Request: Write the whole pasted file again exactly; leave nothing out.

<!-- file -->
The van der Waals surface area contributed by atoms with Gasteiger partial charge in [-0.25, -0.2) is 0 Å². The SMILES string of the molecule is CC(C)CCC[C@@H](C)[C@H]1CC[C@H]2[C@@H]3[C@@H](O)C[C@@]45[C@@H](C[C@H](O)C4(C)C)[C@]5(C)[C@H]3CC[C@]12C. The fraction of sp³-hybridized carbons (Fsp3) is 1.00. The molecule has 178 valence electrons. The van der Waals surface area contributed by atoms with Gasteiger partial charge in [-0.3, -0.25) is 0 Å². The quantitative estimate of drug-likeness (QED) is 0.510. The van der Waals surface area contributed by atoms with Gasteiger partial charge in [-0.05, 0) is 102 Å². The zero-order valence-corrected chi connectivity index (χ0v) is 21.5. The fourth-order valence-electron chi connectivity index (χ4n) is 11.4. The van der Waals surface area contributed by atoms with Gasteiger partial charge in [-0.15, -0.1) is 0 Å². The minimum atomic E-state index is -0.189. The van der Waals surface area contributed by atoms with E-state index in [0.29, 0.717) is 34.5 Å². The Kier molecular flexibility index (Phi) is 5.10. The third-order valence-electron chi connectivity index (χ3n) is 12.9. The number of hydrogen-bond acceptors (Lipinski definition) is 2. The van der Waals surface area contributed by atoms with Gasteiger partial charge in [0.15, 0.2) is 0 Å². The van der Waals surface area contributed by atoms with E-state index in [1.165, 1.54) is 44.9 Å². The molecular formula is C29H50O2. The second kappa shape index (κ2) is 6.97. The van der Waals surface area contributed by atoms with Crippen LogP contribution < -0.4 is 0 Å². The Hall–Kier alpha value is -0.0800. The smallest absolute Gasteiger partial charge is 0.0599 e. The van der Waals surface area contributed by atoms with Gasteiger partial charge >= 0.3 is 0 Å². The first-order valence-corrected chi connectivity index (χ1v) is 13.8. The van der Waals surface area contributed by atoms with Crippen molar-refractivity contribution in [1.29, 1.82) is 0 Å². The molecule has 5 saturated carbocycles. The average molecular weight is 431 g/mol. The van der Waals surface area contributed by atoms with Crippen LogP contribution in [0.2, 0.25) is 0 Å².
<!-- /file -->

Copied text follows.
The van der Waals surface area contributed by atoms with Gasteiger partial charge in [-0.25, -0.2) is 0 Å². The SMILES string of the molecule is CC(C)CCC[C@@H](C)[C@H]1CC[C@H]2[C@@H]3[C@@H](O)C[C@@]45[C@@H](C[C@H](O)C4(C)C)[C@]5(C)[C@H]3CC[C@]12C. The fraction of sp³-hybridized carbons (Fsp3) is 1.00. The molecule has 178 valence electrons. The van der Waals surface area contributed by atoms with Gasteiger partial charge in [-0.3, -0.25) is 0 Å². The quantitative estimate of drug-likeness (QED) is 0.510. The van der Waals surface area contributed by atoms with Gasteiger partial charge in [-0.05, 0) is 102 Å². The zero-order valence-corrected chi connectivity index (χ0v) is 21.5. The fourth-order valence-electron chi connectivity index (χ4n) is 11.4. The van der Waals surface area contributed by atoms with Gasteiger partial charge in [-0.15, -0.1) is 0 Å². The minimum atomic E-state index is -0.189. The van der Waals surface area contributed by atoms with E-state index in [0.29, 0.717) is 34.5 Å². The Kier molecular flexibility index (Phi) is 5.10. The third-order valence-electron chi connectivity index (χ3n) is 12.9. The number of hydrogen-bond acceptors (Lipinski definition) is 2. The van der Waals surface area contributed by atoms with Gasteiger partial charge in [0.15, 0.2) is 0 Å². The van der Waals surface area contributed by atoms with E-state index in [1.165, 1.54) is 44.9 Å². The molecular formula is C29H50O2. The second kappa shape index (κ2) is 6.97. The van der Waals surface area contributed by atoms with Crippen LogP contribution < -0.4 is 0 Å². The Hall–Kier alpha value is -0.0800. The smallest absolute Gasteiger partial charge is 0.0599 e. The van der Waals surface area contributed by atoms with Gasteiger partial charge >= 0.3 is 0 Å². The first-order valence-corrected chi connectivity index (χ1v) is 13.8. The van der Waals surface area contributed by atoms with Crippen molar-refractivity contribution in [1.29, 1.82) is 0 Å². The molecule has 5 saturated carbocycles. The average molecular weight is 431 g/mol. The van der Waals surface area contributed by atoms with Crippen LogP contribution in [0.2, 0.25) is 0 Å².